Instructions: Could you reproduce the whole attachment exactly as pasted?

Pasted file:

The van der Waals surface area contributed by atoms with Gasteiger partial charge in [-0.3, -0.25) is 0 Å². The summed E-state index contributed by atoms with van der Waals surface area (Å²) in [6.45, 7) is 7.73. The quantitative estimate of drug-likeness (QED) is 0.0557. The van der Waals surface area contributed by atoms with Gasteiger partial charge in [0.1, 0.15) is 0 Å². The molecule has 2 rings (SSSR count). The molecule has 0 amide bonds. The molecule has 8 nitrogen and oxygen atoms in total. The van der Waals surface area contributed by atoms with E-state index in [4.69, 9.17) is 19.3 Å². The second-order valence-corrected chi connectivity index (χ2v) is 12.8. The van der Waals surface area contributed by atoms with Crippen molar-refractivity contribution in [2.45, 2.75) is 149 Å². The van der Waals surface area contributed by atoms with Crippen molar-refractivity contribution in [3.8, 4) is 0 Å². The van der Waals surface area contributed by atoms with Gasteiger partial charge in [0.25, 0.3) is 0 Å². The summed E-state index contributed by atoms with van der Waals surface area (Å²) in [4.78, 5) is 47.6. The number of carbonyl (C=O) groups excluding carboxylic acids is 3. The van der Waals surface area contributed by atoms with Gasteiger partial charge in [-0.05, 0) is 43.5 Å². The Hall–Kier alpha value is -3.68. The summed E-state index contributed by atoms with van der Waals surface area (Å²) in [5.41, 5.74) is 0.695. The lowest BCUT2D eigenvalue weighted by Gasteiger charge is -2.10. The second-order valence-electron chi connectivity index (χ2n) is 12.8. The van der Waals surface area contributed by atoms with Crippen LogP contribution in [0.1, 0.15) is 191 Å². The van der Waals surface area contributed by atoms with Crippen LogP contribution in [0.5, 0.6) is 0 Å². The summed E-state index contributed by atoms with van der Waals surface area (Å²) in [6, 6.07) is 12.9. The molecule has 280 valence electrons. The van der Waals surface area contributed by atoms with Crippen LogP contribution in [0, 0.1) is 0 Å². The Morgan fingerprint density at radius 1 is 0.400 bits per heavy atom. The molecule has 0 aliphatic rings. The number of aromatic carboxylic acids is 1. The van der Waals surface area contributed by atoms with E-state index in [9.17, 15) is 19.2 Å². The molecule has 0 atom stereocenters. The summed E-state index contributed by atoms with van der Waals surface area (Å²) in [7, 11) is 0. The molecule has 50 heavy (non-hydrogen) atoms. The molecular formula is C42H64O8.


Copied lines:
The van der Waals surface area contributed by atoms with Gasteiger partial charge in [-0.3, -0.25) is 0 Å². The summed E-state index contributed by atoms with van der Waals surface area (Å²) in [6.45, 7) is 7.73. The quantitative estimate of drug-likeness (QED) is 0.0557. The van der Waals surface area contributed by atoms with Gasteiger partial charge in [0.1, 0.15) is 0 Å². The molecule has 2 rings (SSSR count). The molecule has 0 amide bonds. The molecule has 8 nitrogen and oxygen atoms in total. The van der Waals surface area contributed by atoms with E-state index in [4.69, 9.17) is 19.3 Å². The second-order valence-corrected chi connectivity index (χ2v) is 12.8. The van der Waals surface area contributed by atoms with Crippen molar-refractivity contribution in [2.45, 2.75) is 149 Å². The van der Waals surface area contributed by atoms with Crippen molar-refractivity contribution in [3.8, 4) is 0 Å². The van der Waals surface area contributed by atoms with Gasteiger partial charge in [0.25, 0.3) is 0 Å². The summed E-state index contributed by atoms with van der Waals surface area (Å²) in [4.78, 5) is 47.6. The number of carbonyl (C=O) groups excluding carboxylic acids is 3. The van der Waals surface area contributed by atoms with Gasteiger partial charge in [-0.05, 0) is 43.5 Å². The Hall–Kier alpha value is -3.68. The summed E-state index contributed by atoms with van der Waals surface area (Å²) in [5.41, 5.74) is 0.695. The lowest BCUT2D eigenvalue weighted by Gasteiger charge is -2.10. The second-order valence-electron chi connectivity index (χ2n) is 12.8. The van der Waals surface area contributed by atoms with Crippen LogP contribution in [0.1, 0.15) is 191 Å². The van der Waals surface area contributed by atoms with Crippen LogP contribution in [0.5, 0.6) is 0 Å². The summed E-state index contributed by atoms with van der Waals surface area (Å²) in [6, 6.07) is 12.9. The molecule has 280 valence electrons. The van der Waals surface area contributed by atoms with Crippen LogP contribution in [0, 0.1) is 0 Å². The Morgan fingerprint density at radius 1 is 0.400 bits per heavy atom. The molecule has 0 aliphatic rings. The number of aromatic carboxylic acids is 1. The van der Waals surface area contributed by atoms with E-state index in [9.17, 15) is 19.2 Å². The molecule has 0 atom stereocenters. The summed E-state index contributed by atoms with van der Waals surface area (Å²) in [7, 11) is 0. The molecule has 50 heavy (non-hydrogen) atoms. The molecular formula is C42H64O8.